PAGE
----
The soul cannot forgive until it
is restored to wholeness and health.
In the absence of love - how can one forgive?

With an abundance of love, starting with one's self,
forgiveness becomes a viable opportunity.
-Nancy Richards

Thursday, February 26, 2009

Standing in the Truth

Truth-telling is an important part of the healing process. Yet, "standing in the truth" requires some preliminary healing and a great deal of support.

Recently, I had an online conversation with someone about healing from abuse, estrangement, and reconciliation. In the course of the conversation we talked about "standing in the truth" - the point in our healing process when we are able to confidently speak the truth and reclaim our lives.

From Heal and Forgive II: The Journey from Abuse and Estrangement to Reconciliation:

Chapter Five

Standing in the Truth

"Injustice anywhere is a threat to justice everywhere. We are caught in an inescapable network of mutuality, tied in a single garment of destiny. Whatever affects one directly, affects all indirectly."

-Martin Luther King, Jr., Letter from
the Birmingham jail, April 16, 1963

Breaking the cycle of abuse is one of the most important undertakings I have attempted in my lifetime. I knew that breaking the cycle would take more than not seeing my mother. Living a new life required healing, understanding my mother, our family dynamic and myself, if I wanted a better life for my children and me.

Long into adulthood, I was drawn to my mother, craving and searching for her love. Although rebellion was often my mainstay, on a certain level, I accepted my mother's blame, denial and the minimization of my abuse. Yet, during therapy, I pondered how I would react if someone threw one of my children down a flight of cement stairs. The thought of anyone hurting one of my kids horrified me. Although difficult, turning the corner from internalizing blame to accepting
my mother's responsibility freed me from denial. Once freed, I began to speak the truth and to realize that I was justifiably angry. I knew I was angry; but, for the first time, I gave myself permission to be angry. My anger helped me give voice to my experiences. Standing in the truth was a positive move towards breaking the cycle of abuse.

I suffered a huge price for standing in the truth. Taking a stand against abuse is not possible without breaking the silence and exposing injustice. Therein lies the biggest obstacle to creating an abuse free family legacy.

Truth telling is an uphill climb for the victim/survivor. In an abusive family, the rest of the family often condemns the family member who "breaks the silence" and tells the family secret.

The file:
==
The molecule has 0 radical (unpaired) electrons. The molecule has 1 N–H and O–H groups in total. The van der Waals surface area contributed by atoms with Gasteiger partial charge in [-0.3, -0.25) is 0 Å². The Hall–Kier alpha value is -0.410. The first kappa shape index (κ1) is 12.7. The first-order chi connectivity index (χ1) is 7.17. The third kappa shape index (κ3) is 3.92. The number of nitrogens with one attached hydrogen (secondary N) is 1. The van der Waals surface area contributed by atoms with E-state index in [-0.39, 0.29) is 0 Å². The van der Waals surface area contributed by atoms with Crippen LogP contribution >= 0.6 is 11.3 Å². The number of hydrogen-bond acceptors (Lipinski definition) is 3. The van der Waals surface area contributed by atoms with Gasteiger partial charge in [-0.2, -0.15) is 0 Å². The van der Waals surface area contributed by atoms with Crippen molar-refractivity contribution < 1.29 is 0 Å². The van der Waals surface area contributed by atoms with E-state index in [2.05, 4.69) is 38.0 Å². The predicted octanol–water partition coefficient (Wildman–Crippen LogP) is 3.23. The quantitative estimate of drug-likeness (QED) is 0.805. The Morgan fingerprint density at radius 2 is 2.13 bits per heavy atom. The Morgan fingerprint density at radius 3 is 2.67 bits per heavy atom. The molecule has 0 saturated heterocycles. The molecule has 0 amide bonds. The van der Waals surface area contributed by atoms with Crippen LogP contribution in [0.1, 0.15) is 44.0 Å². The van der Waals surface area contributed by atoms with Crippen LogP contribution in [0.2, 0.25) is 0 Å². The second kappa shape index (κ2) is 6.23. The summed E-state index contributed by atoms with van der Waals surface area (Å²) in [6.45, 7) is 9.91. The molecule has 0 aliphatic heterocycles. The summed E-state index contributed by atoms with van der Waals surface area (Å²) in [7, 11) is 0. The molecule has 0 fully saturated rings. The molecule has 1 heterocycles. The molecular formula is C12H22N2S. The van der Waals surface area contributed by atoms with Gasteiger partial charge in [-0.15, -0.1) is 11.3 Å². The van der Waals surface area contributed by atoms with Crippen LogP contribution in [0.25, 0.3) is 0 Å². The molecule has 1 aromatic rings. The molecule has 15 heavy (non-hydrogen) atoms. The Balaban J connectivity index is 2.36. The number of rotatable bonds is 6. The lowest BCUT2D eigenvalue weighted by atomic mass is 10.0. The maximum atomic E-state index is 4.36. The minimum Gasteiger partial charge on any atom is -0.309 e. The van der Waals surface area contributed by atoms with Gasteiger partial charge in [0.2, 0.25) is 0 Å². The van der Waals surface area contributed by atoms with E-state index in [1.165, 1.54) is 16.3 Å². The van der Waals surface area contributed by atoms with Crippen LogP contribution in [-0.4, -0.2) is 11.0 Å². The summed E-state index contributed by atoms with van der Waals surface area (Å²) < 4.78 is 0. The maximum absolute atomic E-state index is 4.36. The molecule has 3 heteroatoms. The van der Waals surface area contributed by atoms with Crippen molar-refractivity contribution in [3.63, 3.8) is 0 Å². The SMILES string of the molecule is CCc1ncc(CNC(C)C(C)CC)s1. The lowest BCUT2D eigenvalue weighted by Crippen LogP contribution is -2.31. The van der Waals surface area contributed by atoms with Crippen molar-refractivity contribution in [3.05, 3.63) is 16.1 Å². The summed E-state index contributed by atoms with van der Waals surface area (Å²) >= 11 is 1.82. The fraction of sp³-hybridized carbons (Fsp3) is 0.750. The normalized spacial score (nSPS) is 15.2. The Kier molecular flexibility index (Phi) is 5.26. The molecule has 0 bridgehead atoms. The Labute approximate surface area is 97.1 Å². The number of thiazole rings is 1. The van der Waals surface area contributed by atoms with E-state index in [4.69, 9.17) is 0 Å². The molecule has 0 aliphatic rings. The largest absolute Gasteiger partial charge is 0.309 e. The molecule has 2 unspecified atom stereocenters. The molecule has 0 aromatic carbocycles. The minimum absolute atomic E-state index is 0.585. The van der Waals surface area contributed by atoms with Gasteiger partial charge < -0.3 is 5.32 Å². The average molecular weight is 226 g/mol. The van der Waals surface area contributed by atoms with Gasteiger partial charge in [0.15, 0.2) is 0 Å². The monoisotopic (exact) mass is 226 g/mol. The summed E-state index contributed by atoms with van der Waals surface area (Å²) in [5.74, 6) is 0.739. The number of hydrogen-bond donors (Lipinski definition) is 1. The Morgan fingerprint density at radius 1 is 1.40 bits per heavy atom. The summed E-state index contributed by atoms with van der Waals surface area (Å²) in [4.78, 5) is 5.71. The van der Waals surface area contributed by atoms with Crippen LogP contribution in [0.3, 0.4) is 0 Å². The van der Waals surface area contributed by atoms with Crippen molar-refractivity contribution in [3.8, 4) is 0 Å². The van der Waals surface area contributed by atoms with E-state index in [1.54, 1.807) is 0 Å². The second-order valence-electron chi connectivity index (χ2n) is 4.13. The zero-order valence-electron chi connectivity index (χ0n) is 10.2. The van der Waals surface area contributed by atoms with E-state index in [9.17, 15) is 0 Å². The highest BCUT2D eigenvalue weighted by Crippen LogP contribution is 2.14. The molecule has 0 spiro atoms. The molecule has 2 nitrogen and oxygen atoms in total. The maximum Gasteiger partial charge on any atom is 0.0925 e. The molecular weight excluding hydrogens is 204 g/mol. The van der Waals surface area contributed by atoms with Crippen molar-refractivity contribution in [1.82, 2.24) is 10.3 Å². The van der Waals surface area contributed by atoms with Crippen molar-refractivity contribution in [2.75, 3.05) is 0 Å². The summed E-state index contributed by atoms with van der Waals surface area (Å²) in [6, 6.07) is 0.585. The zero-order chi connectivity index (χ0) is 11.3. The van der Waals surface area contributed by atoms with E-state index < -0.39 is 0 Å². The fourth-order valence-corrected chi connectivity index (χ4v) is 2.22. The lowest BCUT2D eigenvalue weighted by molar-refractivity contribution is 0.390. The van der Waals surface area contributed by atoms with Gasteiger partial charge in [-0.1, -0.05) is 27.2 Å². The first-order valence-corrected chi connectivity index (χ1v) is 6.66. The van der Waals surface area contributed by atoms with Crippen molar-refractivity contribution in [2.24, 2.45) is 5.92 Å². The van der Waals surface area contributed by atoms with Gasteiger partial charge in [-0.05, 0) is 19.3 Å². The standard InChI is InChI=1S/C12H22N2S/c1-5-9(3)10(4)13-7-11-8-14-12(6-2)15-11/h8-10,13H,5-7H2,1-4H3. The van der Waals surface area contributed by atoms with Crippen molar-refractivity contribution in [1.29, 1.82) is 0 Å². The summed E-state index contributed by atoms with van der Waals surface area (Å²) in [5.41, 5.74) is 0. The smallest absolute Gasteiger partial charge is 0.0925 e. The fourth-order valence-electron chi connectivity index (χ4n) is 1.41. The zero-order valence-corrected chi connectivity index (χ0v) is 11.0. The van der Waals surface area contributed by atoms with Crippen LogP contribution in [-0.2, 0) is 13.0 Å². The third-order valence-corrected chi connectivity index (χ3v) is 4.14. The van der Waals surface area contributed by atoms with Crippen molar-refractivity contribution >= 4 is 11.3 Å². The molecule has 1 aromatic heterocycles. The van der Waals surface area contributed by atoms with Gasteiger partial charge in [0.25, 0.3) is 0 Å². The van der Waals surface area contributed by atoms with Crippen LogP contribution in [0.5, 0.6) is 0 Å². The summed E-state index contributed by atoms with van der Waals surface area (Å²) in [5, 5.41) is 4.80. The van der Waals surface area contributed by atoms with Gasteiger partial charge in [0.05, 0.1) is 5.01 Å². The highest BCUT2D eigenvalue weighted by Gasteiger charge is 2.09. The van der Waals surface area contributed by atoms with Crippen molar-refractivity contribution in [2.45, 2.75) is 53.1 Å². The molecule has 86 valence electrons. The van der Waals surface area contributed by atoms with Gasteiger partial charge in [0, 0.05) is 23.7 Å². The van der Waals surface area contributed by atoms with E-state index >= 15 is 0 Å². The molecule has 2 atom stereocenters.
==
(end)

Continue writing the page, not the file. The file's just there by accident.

Silence aids the abuser and shields him or her from accountability. Silence maintains "status quo" for the rest of the family. Silence is easy; silence requires no action; breaking the silence, however, requires strength and unimaginable loss. I have since learned that an abuser will normally do everything within his or her power to keep the victim, survivor, professional, or other bystander silent. When the perpetrator fails to maintain silence, he or she will resort to discrediting the victim or bystander with persuasive arguments. Like many survivors, I found myself ostracized and alone. The spectators remained silent.

Judith Lewis Herman, M.D., describes this occurrence in her book Trauma and Recovery (New York: Basic Books, 1997) p.7:

It is very tempting to take the side of the perpetrator. All the perpetrator asks is that the bystander do nothing. He appeals to the universal desire to see, hear, and speak no evil. The victim, on the contrary, asks the bystander to share the burden of the pain. The victim demands action, engagement and remembering.

It is my experience that people don't want to believe the victim. There is something in us that wants to disassociate from the truth. We don't want to taint ourselves with the horrible acts committed by individuals that we care about in our families and our communities. Human nature is to deny the truth, protect our illusions and avoid unpleasantness.

Victims who try to break the cycle of violence by themselves usually face retaliation on top of abuse.

For twenty-five years, since the age of ten, I stood alone in the truth about my family. In the years since the loss of my sacred childhood, I thought I was alone in this experience. Unfortunately, mine is not an isolated experience. There are thousands of survivors, such as myself standing alone in the truth about our families.

The appearance of normalcy and safeguarding the family secret takes precedence over everything else. THE SECRET is more important than the victim. THE SECRET is more important than health, happiness, family or relationships.

Had I known the price I would pay, the losses I would incur, and the isolation I would feel for simply telling the truth, I would have thought twice. However, the truth always has a way of coming out - if not in this generation, in the next.

I didn't understand the power of THE SECRET. I wish I knew then that my resolve to speak the truth about my family would be tested time and again.

I loved my mother. I didn't want to hurt my mom, but I wanted her to love me too. I didn't know that when I told the big family secret, I would have to choose between my mother and the truth. Still I told the truth.

I worried that my family wouldn't love me if I broke my silence, but in the end, I didn't believe they would all abandon me either. I didn't know that one by one I'd have to choose between my three brothers, my grandmother and the truth. Still, I told the truth.

Life has a way of asking:

  • Will you tell the truth even when the perpetrator retaliates?
  • Will you continue to tell the truth even when the offender convinces family and friends that you are "crazy," that you lie, that the abuse is your fault, or that it is all in the past?
  • Will you tell the truth when one by one; family members and friends sever their relationships with you?
  • Will you still stand in the truth when you find yourself standing alone?

Copyright © 2008 Nancy Richards. All Rights Reserved.

Thursday, February 19, 2009